Love remains a main source of regret for typical American, study finds

Mar 24, 2011

(PhysOrg.com) -- When it comes to romantic relationships, have you ever made a decision that you regretted?

You’re not alone. A new study by Neal Roese, Kellogg professor of marketing, finds that romance is the most common source of regret among Americans. Other common sources of regret include family interactions, education, career, finances and parenting.

For the study, Roese and Mike Morrison of University of Illinois at Urbana-Champaign analyzed data from a telephone survey of 370 adult Americans. Subjects were asked to describe one regret in detail, including the time in which the regret happened and whether the regret was based on an action or inaction.

“We found that one’s life circumstances, such as accomplishments or shortcomings, inject considerable fuel into the fires of regret,” Roese said. “Although regret is painful, it is an essential component of the human experience.”

Key findings from the study include:

• About 44 percent of women reported romance regrets versus 19 percent of men. Women also had more family regrets than men. About 34 percent of men reported having work-oriented regrets versus 27 percent of women reporting similar regrets. Men also had more education regrets than women.
• Individuals who were not currently in a relationship were most likely to have romance regrets.
• People were evenly divided on regrets of situations that they acted on versus those that they did not act on. People who regretted events that they did not act on tended to hold on longer to that regret over time.
• Individuals with low levels of education were likely to regret their lack of education. Americans with high levels of had the most career-related regrets.

“Past research on regrets focused on samples of college students, which made it difficult to glean insights into the wider population,” Roese said. “This research, however, offers a unique and more thorough look into the psychology of regret to further understand how regret connects to life circumstances and its impact on decision making.”

The study, “Regrets of the Typical American: Findings from a Nationally Representative Sample,” will be published in a forthcoming issue of Social Psychological and Personality Science.

Explore further: Immersed in violence: How 3-D gaming affects video game players

Related Stories

Embrace your regrets and move forward, psychologist says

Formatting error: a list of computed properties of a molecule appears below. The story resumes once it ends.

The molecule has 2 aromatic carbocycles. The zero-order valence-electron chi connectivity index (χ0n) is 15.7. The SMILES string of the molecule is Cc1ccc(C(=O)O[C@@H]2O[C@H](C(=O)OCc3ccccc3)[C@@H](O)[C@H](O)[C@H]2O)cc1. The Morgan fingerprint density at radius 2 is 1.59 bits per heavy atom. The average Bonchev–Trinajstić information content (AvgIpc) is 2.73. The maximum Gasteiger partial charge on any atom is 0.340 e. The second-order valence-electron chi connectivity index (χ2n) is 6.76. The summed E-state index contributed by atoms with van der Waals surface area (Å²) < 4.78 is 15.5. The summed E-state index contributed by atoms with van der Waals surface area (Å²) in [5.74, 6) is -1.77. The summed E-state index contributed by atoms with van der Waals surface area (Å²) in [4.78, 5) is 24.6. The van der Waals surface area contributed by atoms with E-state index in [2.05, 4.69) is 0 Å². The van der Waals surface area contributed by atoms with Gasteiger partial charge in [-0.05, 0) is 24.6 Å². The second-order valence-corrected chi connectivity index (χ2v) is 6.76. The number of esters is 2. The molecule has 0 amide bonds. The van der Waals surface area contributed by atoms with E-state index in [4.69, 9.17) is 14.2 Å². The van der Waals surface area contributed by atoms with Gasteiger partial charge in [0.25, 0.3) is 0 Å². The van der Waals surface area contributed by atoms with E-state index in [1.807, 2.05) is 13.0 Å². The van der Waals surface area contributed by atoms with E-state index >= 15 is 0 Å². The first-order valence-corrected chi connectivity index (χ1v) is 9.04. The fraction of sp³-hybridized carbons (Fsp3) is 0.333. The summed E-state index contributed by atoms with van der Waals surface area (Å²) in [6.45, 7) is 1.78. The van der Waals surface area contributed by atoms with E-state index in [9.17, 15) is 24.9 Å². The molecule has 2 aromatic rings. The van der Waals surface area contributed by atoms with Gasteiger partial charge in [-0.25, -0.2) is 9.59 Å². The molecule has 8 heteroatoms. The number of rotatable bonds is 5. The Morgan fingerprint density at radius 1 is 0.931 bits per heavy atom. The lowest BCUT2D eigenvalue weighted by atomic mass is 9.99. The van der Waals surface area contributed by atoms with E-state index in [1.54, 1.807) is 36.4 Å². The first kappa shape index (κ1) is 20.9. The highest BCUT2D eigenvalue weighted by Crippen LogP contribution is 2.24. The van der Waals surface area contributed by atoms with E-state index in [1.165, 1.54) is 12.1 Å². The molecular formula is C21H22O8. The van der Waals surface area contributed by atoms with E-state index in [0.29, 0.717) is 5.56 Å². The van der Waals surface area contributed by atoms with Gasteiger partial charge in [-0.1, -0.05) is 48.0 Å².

Jan 24, 2005

Have regrets? Don’t push them away. Harness them and move on as a smarter person, says Neal Roese, a professor of psychology at the University of Illinois at Urbana-Champaign. Roese tackles the sometimes touchy topic in ...

Regrets? Study examines how people can cope

Mar 01, 2011

Although Edith Piaf defiantly sang, "Non, je ne regrette rien," most people will have their share of regrets over their lifetime. Indeed, anyone who seeks to overcome disappointments should compare themselves to others who ...

Nearly half of all elderly Americans will experience poverty

Dec 09, 2010

Nearly half of all Americans between the ages of 60 and 90 will encounter at least one year of poverty or near poverty, says a recent study by Mark R. Rank, PhD, the Herbert S. Hadley Professor of Social Work at the Brown ...

Recommended for you

Teenage self-harm linked to problems in later life

11 hours ago

Those who self-harm as teenagers are more at risk of developing mental health and substance misuse problems as adults, new research from the biggest study of its kind in the UK has revealed.

User comments : 4

Adjust slider to filter visible comments by rank

Display comments: newest first

IsMan
1 / 5 (1) Mar 26, 2011
i think this study is descriminating becose it only relates on American people concerns but not the African-American people!!
dsl5000
not rated yet Mar 27, 2011
IsMan if you read the article they are broad topics generalizing and ranking regrets of "typical Americans"...If you are an African-***American*** you are an American too....(Face-Palm)
sammilaw
not rated yet Mar 27, 2011
What happened to? It is better to have loved and lost than to never have loved at all.

I am a little saddened by that study, but I do not regret reading it. Also, I find it sad that there is such a lack of cultural awareness/practice of letting things go and accepting loss.

I read a nice book once that suggested a program for healthier living. It made many bold promises. One, of those many is: "... we will not regret the past nor wish to close the door on it ..."
Quizzical_mama
not rated yet Mar 30, 2011
The study's findings reminds me of what I've found in my research comparing attitudes to love and sex among Americans and Scandinavians. Basically, the inflated principle of "love for life" milked by Hollywood puts more pressure on relationships and this is making women in the US in particular feel more vulnerable and concerned about whether or not their partner really cares about her. I write more about this in an essay I'm working on based on a talk I gave on the topic, see my lovesexfamily.com site for more.